The Society has restored the building, keeping as much as possible of its history, including the building signs, cable channels under the floor, and a small broadcast studio, with some original equipment.

Vice President of the Lawrence Museum Roz Jones, says the museum has about 22 active members and another 40 supportive, non-active members.

Keeping the doors open

Just one of over a dozen rooms full of Lawrence history. Photo Tree Faerie.

Ms Jones says that prior to COVID the museum was able to operate sustainably by hosting groups, lunches, morning teas and holding fundraising events. ‘When we were mandated to close to the public, of course, we still had to pay our operating costs. We own our building, land and collection, but we have to pay council rates, water rates, power, maintenance costs, and the big one – insurance. We have managed to keep afloat at the moment, but although now open to the public, visitor numbers are very low.’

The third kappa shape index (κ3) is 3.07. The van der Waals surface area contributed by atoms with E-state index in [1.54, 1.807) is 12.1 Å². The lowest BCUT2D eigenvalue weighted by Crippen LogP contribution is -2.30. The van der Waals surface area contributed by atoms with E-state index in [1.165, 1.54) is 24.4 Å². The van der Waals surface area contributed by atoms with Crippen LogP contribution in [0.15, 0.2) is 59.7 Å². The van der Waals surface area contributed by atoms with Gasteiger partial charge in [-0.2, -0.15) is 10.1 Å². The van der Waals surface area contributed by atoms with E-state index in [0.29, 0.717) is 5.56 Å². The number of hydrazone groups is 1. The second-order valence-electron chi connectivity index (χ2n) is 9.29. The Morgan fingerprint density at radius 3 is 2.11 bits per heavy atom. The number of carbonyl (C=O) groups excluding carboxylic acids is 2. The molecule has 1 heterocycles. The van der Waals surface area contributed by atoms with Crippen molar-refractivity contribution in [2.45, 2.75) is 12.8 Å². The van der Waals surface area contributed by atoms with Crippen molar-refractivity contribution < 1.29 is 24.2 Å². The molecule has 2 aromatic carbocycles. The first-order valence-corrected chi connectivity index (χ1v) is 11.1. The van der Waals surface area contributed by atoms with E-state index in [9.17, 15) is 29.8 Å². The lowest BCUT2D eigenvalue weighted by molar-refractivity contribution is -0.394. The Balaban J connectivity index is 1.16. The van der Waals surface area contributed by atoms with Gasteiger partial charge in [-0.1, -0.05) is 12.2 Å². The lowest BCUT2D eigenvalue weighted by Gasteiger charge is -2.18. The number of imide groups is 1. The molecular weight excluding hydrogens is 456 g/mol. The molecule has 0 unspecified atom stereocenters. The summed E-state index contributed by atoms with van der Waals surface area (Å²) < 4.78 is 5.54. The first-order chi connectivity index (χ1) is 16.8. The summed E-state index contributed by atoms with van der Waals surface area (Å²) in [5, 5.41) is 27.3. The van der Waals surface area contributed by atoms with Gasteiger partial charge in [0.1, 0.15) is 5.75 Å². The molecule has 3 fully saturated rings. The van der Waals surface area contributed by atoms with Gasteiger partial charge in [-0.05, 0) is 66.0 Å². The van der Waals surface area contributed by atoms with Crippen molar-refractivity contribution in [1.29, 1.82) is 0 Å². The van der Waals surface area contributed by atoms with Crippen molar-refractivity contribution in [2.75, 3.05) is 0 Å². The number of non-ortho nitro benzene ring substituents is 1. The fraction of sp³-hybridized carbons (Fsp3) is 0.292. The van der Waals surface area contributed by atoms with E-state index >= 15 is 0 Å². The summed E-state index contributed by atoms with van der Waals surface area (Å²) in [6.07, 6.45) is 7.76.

Ms Jones says the museum has ploughed through its savings and is now having to be very innovative to make ends meet. ‘On the positive side of being closed, it enabled us to complete the construction and display in the new shed, and also restore and create new displays in the former 2NR building. We are fortunate in being successful with grants for projects, however, these cannot be used to pay operational costs.’

Volunteers Prue, Bob and Dianne. Photo Tree Faerie.

A wonderful Lawrence and North Coast history

When The Echo visited the museum, we met volunteers Bob, Dianne and Prue, who were an absolute wealth of information about not only the history of the station, but the history of the town and just plan history in general.